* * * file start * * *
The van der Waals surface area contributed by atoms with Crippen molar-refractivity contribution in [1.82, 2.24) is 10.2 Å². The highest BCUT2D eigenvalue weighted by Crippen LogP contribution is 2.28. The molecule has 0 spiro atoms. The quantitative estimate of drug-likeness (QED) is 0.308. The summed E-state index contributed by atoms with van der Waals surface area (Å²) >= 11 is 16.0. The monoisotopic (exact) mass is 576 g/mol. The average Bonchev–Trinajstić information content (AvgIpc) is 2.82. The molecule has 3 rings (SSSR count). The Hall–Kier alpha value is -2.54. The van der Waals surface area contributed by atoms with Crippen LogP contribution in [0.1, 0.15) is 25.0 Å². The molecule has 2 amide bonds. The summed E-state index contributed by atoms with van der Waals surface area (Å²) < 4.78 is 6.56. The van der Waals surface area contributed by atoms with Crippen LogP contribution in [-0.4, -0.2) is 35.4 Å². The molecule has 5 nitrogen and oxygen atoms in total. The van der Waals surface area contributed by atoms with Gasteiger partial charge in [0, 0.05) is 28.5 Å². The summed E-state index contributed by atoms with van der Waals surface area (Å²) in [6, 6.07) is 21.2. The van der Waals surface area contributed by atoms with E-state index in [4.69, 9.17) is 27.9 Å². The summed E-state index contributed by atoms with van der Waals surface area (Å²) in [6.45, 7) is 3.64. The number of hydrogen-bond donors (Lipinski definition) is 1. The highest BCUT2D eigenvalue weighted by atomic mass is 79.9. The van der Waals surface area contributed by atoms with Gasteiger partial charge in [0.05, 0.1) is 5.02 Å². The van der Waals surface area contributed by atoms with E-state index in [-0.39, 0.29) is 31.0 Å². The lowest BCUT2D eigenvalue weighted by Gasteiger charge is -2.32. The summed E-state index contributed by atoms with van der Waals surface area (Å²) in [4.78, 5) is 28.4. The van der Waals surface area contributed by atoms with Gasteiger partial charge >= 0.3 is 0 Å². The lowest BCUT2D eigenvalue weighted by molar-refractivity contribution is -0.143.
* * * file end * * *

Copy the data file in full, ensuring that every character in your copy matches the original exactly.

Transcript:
The van der Waals surface area contributed by atoms with Crippen molar-refractivity contribution in [1.82, 2.24) is 10.2 Å². The highest BCUT2D eigenvalue weighted by Crippen LogP contribution is 2.28. The molecule has 0 spiro atoms. The quantitative estimate of drug-likeness (QED) is 0.308. The summed E-state index contributed by atoms with van der Waals surface area (Å²) >= 11 is 16.0. The monoisotopic (exact) mass is 576 g/mol. The average Bonchev–Trinajstić information content (AvgIpc) is 2.82. The molecule has 3 rings (SSSR count). The Hall–Kier alpha value is -2.54. The van der Waals surface area contributed by atoms with Crippen LogP contribution in [0.1, 0.15) is 25.0 Å². The molecule has 2 amide bonds. The summed E-state index contributed by atoms with van der Waals surface area (Å²) < 4.78 is 6.56. The van der Waals surface area contributed by atoms with Crippen LogP contribution in [-0.4, -0.2) is 35.4 Å². The molecule has 5 nitrogen and oxygen atoms in total. The van der Waals surface area contributed by atoms with Gasteiger partial charge in [0, 0.05) is 28.5 Å². The summed E-state index contributed by atoms with van der Waals surface area (Å²) in [6, 6.07) is 21.2. The van der Waals surface area contributed by atoms with E-state index in [4.69, 9.17) is 27.9 Å². The summed E-state index contributed by atoms with van der Waals surface area (Å²) in [6.45, 7) is 3.64. The number of hydrogen-bond donors (Lipinski definition) is 1. The highest BCUT2D eigenvalue weighted by atomic mass is 79.9. The van der Waals surface area contributed by atoms with Gasteiger partial charge in [0.05, 0.1) is 5.02 Å². The van der Waals surface area contributed by atoms with E-state index in [-0.39, 0.29) is 31.0 Å². The lowest BCUT2D eigenvalue weighted by Gasteiger charge is -2.32. The summed E-state index contributed by atoms with van der Waals surface area (Å²) in [4.78, 5) is 28.4. The van der Waals surface area contributed by atoms with Gasteiger partial charge >= 0.3 is 0 Å². The lowest BCUT2D eigenvalue weighted by molar-refractivity contribution is -0.143.